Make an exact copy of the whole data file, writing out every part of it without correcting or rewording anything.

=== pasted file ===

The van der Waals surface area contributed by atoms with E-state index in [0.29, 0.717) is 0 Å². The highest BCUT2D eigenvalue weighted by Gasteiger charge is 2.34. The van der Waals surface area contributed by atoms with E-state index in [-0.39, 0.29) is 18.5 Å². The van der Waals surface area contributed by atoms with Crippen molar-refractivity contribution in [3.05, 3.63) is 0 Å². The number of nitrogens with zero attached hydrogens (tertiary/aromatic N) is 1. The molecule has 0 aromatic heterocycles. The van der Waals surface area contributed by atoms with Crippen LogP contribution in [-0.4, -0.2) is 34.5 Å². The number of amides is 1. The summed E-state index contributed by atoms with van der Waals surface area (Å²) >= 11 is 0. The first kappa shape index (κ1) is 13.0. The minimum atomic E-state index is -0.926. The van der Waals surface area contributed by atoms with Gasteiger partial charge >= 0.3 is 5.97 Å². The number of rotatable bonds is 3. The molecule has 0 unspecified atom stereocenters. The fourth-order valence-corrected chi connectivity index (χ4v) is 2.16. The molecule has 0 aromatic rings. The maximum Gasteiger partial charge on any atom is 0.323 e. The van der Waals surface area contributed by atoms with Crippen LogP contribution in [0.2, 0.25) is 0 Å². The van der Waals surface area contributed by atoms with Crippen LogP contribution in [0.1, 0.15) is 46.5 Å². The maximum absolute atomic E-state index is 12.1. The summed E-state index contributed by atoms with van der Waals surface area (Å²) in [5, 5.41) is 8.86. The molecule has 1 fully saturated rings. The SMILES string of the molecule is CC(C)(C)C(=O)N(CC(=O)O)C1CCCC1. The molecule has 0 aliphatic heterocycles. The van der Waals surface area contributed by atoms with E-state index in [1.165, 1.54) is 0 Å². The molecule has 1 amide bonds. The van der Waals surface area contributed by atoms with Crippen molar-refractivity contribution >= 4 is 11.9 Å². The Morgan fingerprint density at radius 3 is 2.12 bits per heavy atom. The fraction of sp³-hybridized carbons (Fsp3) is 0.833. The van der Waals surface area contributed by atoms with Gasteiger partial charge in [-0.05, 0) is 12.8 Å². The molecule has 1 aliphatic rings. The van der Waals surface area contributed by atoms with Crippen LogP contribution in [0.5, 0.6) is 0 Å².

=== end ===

The van der Waals surface area contributed by atoms with E-state index in [0.29, 0.717) is 0 Å². The highest BCUT2D eigenvalue weighted by Gasteiger charge is 2.34. The van der Waals surface area contributed by atoms with E-state index in [-0.39, 0.29) is 18.5 Å². The van der Waals surface area contributed by atoms with Crippen molar-refractivity contribution in [3.05, 3.63) is 0 Å². The number of nitrogens with zero attached hydrogens (tertiary/aromatic N) is 1. The molecule has 0 aromatic heterocycles. The van der Waals surface area contributed by atoms with Crippen LogP contribution in [-0.4, -0.2) is 34.5 Å². The number of amides is 1. The summed E-state index contributed by atoms with van der Waals surface area (Å²) >= 11 is 0. The first kappa shape index (κ1) is 13.0. The minimum atomic E-state index is -0.926. The van der Waals surface area contributed by atoms with Gasteiger partial charge >= 0.3 is 5.97 Å². The number of rotatable bonds is 3. The molecule has 0 unspecified atom stereocenters. The fourth-order valence-corrected chi connectivity index (χ4v) is 2.16. The molecule has 0 aromatic rings. The maximum Gasteiger partial charge on any atom is 0.323 e. The van der Waals surface area contributed by atoms with Crippen LogP contribution in [0.2, 0.25) is 0 Å². The van der Waals surface area contributed by atoms with Crippen LogP contribution in [0.1, 0.15) is 46.5 Å². The maximum absolute atomic E-state index is 12.1. The summed E-state index contributed by atoms with van der Waals surface area (Å²) in [5, 5.41) is 8.86. The molecule has 1 fully saturated rings. The SMILES string of the molecule is CC(C)(C)C(=O)N(CC(=O)O)C1CCCC1. The molecule has 0 aliphatic heterocycles. The van der Waals surface area contributed by atoms with E-state index in [1.165, 1.54) is 0 Å². The molecule has 1 amide bonds. The van der Waals surface area contributed by atoms with Crippen molar-refractivity contribution >= 4 is 11.9 Å². The Morgan fingerprint density at radius 3 is 2.12 bits per heavy atom. The fraction of sp³-hybridized carbons (Fsp3) is 0.833. The van der Waals surface area contributed by atoms with Gasteiger partial charge in [-0.05, 0) is 12.8 Å². The molecule has 1 aliphatic rings. The van der Waals surface area contributed by atoms with Crippen LogP contribution in [0.5, 0.6) is 0 Å².